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Recognized Cause of Pediatric Mitochondrial Disease Found

By Labmedica International staff writers
Posted on 26 Nov 2018
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Image: The Leica TCS SP5 Confocal microscope fully covers a broad range of requirements in confocal and multiphoton imaging with excellent overall performance. The system provides the full range of scan speeds at the highest resolution (Photo courtesy of Leica Microsystems).
Image: The Leica TCS SP5 Confocal microscope fully covers a broad range of requirements in confocal and multiphoton imaging with excellent overall performance. The system provides the full range of scan speeds at the highest resolution (Photo courtesy of Leica Microsystems).
Leigh syndrome is a frequent, heterogeneous pediatric presentation of mitochondrial oxidative phosphorylation (OXPHOS) disease, manifesting with psychomotor retardation and necrotizing lesions in brain deep gray matter.

Leigh syndrome has historically had a high mortality rate in childhood or adolescence. Over 90 different genes necessary for mitochondria to function properly are now known to cause it, with disease-causing gene variants rooted in DNA, either within a cell's nucleus or in the separate mitochondrial genome.

A large team of scientists led by those at the Children's Hospital of Philadelphia (Philadelphia, PA, USA) analyzed data from four subjects affected with Leigh syndrome who did not have a specific genetic diagnosis: two brothers and two unrelated patients from Ashkenazi families now living with Leigh syndrome who are followed by the CHOP Mitochondrial Medicine Frontier Program.

The team used various techniques including whole exome sequencing, haplotype and frequency analysis, cell culture and transient transfection, RT-PCR for USMG5 transcript analysis and transcription levels, protein separation and western blotting. Fluorescence microscopy in cells and tissues slides were imaged using a Leica SP5 confocal microscope (Leica Microsystems, Wetzlar, Germany). Respiratory chain enzyme activities assays and high-resolution respirometry were also performed.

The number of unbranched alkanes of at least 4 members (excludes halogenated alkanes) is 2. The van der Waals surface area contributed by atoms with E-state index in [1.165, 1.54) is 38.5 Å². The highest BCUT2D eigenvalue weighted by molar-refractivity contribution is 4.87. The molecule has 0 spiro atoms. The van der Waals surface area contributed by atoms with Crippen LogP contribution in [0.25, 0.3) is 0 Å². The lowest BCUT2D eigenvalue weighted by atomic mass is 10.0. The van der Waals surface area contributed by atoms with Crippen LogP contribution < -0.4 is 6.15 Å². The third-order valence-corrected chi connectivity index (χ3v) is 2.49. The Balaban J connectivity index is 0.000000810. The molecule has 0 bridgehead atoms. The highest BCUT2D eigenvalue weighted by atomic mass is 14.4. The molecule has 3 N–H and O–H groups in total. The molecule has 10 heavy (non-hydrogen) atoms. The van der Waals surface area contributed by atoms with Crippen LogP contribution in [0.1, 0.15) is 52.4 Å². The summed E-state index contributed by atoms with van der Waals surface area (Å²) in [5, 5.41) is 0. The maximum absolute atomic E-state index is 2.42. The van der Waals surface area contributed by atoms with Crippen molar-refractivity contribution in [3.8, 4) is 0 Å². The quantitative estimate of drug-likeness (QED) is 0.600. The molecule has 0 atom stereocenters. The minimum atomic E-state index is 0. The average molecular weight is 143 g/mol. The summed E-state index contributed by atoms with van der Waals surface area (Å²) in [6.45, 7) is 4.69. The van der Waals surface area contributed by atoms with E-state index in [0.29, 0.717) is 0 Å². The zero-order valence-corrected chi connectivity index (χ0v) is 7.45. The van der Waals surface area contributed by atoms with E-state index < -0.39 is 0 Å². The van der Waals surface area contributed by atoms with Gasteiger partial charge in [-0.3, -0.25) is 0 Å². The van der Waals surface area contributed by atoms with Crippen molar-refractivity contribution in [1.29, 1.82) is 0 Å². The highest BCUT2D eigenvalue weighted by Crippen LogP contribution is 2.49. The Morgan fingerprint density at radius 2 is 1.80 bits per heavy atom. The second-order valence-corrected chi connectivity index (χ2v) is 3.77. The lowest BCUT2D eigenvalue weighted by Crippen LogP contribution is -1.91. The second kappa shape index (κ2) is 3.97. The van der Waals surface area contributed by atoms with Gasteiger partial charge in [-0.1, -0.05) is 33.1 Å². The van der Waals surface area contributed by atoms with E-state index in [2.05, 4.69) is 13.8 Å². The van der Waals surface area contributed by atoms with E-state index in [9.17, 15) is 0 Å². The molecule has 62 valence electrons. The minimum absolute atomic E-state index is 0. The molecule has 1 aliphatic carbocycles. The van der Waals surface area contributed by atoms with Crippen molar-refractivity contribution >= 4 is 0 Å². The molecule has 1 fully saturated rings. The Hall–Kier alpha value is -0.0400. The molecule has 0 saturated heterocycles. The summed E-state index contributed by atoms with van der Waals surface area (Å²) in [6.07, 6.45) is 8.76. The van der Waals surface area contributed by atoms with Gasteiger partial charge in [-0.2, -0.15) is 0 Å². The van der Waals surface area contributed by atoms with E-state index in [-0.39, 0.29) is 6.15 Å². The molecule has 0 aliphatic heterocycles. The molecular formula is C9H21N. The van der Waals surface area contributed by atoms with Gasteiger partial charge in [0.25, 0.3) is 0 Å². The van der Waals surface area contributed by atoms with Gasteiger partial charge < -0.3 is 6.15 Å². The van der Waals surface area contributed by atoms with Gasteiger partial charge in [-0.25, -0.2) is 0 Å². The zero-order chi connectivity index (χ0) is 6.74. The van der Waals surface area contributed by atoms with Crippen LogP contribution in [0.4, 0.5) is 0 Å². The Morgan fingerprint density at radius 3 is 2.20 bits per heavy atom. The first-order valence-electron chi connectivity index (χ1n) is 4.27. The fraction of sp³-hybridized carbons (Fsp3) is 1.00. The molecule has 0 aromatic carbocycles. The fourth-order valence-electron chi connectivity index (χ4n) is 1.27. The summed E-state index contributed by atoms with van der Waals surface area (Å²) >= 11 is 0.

The team identified a common causative mutation in the nuclear gene upregulated during skeletal muscle growth protein 5 (USMG5), a gene not previously associated with any human disease. USMG5 encodes a protein component of complex V, the molecular motor within the mitochondrial energy system that directly generates adenosine triphosphate (ATP), each cell's chemical energy currency.

The change in USMG5 is a founder mutation, one that originated by chance, most likely centuries ago in an unidentified individual from an Ashkenazi Jewish population, possibly in Eastern Europe. The mutation causes an autosomal recessive disease, so someone can carry the mutation in one of the pair of USMG5 genes without having disease symptoms. However, if both parents are mutation carriers, each child has a 25% chance of inheriting the mutation on both copies of their gene, and being affected with Leigh syndrome.

Marni J. Falk, MD, an Associate Professor of Pediatrics and senior author of the study, said, “The USMG5 mutation should be added to the list of mutations tested for at the time of prenatal genetic carrier screening in prospective Ashkenazi Jewish parents. The mutation is relatively common in the Ashkenazi population, where roughly one in 175 individuals are carriers. It should also be added to the list of genes to be evaluated in children with Leigh syndrome.” The study was published on October 1, 2018, on the journal Human Molecular Genetics.


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